If you want to know what it would feel like if the world stopped for a day, you should come to Tel Aviv for Yom Kippur. On this holiday, the day of atonement, all businesses close and all traffic stops. The city normally full of of traffic jams, honking, buses, packed cafes, and a whole lot of hustle and bustle, becomes silent.
Pedestrians and bikers take over the empty streets, my sons included. The older boys were off riding bikes with their friends, and little Adam stayed with me and Mike, and showed off his marathon potential. I think he ran about half a mile on Tuesday night.
At Rabin Square, Adam finally got tired. He spent some time on Mike’s shoulders. I know the photo is blurry, but maybe you can tell that Adam is holding Mike’s ears. He is doing a lot of this ear-holding lately, and his frequent demand of, “Mama, I need to hold your ears now,” ranks high on my list of funniest things my kids have said.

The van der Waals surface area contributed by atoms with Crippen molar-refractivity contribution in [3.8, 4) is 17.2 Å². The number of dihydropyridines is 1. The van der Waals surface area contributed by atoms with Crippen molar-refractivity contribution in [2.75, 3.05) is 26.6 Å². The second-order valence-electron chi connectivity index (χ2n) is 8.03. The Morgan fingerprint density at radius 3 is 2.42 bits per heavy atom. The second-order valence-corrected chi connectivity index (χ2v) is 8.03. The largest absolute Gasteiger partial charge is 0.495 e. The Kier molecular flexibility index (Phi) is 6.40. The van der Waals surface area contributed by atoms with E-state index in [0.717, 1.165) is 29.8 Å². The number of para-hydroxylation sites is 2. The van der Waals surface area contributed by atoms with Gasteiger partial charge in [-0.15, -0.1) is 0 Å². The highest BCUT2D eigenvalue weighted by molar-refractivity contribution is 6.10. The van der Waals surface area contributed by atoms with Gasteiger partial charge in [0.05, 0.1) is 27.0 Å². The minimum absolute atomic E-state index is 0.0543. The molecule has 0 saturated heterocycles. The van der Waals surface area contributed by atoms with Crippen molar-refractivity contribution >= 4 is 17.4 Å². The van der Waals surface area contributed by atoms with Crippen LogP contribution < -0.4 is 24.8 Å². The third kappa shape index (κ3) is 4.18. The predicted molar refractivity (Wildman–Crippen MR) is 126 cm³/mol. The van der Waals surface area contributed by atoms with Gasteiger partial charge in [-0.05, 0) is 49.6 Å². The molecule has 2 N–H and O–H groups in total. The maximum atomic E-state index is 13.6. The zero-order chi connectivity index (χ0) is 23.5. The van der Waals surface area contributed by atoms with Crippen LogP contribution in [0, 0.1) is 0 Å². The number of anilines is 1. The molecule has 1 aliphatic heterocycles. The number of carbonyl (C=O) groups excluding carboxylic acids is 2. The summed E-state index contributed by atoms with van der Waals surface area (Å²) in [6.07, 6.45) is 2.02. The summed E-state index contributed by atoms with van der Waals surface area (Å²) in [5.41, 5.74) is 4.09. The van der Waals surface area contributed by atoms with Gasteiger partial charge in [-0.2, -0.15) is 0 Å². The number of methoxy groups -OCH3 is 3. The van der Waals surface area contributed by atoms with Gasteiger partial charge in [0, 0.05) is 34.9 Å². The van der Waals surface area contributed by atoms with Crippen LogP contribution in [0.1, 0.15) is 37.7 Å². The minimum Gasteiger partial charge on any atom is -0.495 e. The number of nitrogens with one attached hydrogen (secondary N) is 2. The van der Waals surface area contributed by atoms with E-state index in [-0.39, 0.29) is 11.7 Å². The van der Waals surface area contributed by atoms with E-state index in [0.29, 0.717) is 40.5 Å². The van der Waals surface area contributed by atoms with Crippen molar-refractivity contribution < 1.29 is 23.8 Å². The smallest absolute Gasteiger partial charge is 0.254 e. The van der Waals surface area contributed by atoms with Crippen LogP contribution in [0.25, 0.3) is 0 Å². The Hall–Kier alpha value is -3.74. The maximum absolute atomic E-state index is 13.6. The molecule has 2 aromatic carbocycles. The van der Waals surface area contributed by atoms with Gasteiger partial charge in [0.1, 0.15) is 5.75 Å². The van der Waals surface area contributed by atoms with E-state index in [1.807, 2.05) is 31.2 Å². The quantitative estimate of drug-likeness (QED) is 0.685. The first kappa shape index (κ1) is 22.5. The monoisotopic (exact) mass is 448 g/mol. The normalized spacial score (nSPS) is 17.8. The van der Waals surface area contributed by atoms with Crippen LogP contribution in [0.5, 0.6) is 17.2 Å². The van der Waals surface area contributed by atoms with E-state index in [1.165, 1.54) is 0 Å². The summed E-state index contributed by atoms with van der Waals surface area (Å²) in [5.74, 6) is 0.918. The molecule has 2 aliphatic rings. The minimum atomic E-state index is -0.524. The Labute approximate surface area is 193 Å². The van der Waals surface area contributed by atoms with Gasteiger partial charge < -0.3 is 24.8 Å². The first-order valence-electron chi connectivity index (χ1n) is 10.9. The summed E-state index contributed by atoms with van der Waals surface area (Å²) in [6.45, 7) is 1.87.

After resting on Mike’s shoulders, Adam ran home.
On Wednesday the dog enjoyed some freedom. She was out in the middle of the street without her leash for a few minutes. (She has recovered wonderfully from surgery.)
And here we have the cats. How could I not include them? They didn’t join us outdoors on the holiday. (They’re indoor cats, but even if they weren’t I’m sure they’d have been way too busy napping.) I instructed them to do maximum repenting. MAXIMUM. They may look cute here, but you should hear them at 3:00 a.m. We don’t call them the Terrible Two for nothing.